Denaby Miner’s Death – Six Ribs Fractured In Pit

February 1950

South Yorkshire Times February 11, 1950

Denaby Miner’s Death

Six Ribs Fractured In Pit

A verdict of “Accidental Death” was returned at the resumed inquest at Doncaster yesterday, on William Barnett (44), colliery Pan Turner, of Cliff View, Denaby, who died in Doncaster Royal Infirmary, on January 30 after an accident at Denaby Main Colliery on January 20.

Doctor Henry Lederer, pathologist at the Infirmary, said a post mortem revealed that Barnett and fractures of the fourth, fifth, sixth, seventh, eighth and ninth ribs there was also a compression fracture of the spinal-cord. Death was due to bronchial pneumonia, following fractures of the ribs and a spine fracture.

The Doncaster District Coroner (Mr W.H.Carlile), said when Barnett’s wife gave evidence at the opening of the question she said her husband was off work for nearly 2 years after an accident at work in 1936. Subsequently he had been in good health.

Sidney Hartley, collier of Annerley St, Denaby said he was working on the same shift, about two or 3 yards from Barnett when the accident happened. They were turning over a belt. Barnett had to withdraw a prop to get the gearhead in.

Ernest Hartley, father of the last witness, said Barnett and a temporary support over to cover himself, and was re-setting the prop that he had taken out, when a piece of stone, three or four feet long, fell on him. Almost immediately there was a second fall of roof, but this did not fall on Barnett. The temporary support had run out a strap bar.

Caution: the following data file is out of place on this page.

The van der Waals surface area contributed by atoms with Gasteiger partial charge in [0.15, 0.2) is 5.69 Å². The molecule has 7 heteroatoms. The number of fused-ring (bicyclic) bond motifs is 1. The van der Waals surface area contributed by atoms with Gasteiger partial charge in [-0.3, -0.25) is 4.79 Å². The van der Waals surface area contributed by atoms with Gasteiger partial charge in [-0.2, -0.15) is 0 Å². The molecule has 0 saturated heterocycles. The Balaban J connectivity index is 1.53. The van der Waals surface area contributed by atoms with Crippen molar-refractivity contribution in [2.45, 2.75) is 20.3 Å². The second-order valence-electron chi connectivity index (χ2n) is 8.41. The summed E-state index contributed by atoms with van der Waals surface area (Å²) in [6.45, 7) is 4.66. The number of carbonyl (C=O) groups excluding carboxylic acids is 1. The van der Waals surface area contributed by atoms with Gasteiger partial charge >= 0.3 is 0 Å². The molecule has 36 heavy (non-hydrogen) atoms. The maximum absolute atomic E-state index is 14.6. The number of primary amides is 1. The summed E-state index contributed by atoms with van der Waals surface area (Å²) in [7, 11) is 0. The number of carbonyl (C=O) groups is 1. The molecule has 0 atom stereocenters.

Hartley added that it was necessary to take out the prop to put in the gearhead.

Harold Oakley, of Maltby Street, Denaby, said he examined the roof—which was coal and sand—at 11.45 that night, and found it to be safe. At three a.m. the gearhead was over, and had one prop withdrawn from beneath the end of the fore poles. The roof fell when Barnett was about to re-set the prop he had withdrawn to get the gearhead in. Barnett was doing his work satisfactorily.

Oakley said he did not examine the roof at three a.m. He agreed with the Coroner that had he done so he might have found a weakness. If he had done so he would have had extra supports put in. The most dangerous part of the operation, was completed before the stone fell. Further precautions had been instituted as a result of this accident.

The coroner said “The thing that strikes me is why the deputy did not make an examination at three a.m. I am rather disappointed that he did not look at it before he left shortly before the stone fell.”